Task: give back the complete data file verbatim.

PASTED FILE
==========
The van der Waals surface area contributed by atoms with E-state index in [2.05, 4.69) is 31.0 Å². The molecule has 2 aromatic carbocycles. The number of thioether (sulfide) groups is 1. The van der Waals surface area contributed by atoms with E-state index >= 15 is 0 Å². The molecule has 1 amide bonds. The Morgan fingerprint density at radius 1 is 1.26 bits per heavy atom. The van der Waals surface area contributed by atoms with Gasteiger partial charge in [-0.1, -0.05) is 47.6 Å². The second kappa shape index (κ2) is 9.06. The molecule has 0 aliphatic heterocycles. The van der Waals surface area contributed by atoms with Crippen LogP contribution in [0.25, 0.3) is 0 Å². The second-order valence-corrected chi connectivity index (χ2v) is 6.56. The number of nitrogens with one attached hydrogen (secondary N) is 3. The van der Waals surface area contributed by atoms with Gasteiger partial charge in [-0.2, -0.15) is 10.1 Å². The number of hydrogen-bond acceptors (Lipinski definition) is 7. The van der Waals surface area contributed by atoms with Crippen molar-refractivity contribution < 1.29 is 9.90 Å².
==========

The van der Waals surface area contributed by atoms with E-state index in [2.05, 4.69) is 31.0 Å². The molecule has 2 aromatic carbocycles. The number of thioether (sulfide) groups is 1. The van der Waals surface area contributed by atoms with E-state index >= 15 is 0 Å². The molecule has 1 amide bonds. The Morgan fingerprint density at radius 1 is 1.26 bits per heavy atom. The van der Waals surface area contributed by atoms with Gasteiger partial charge in [-0.1, -0.05) is 47.6 Å². The second kappa shape index (κ2) is 9.06. The molecule has 0 aliphatic heterocycles. The van der Waals surface area contributed by atoms with Crippen LogP contribution in [0.25, 0.3) is 0 Å². The second-order valence-corrected chi connectivity index (χ2v) is 6.56. The number of nitrogens with one attached hydrogen (secondary N) is 3. The van der Waals surface area contributed by atoms with Gasteiger partial charge in [-0.2, -0.15) is 10.1 Å². The number of hydrogen-bond acceptors (Lipinski definition) is 7. The van der Waals surface area contributed by atoms with Crippen molar-refractivity contribution < 1.29 is 9.90 Å².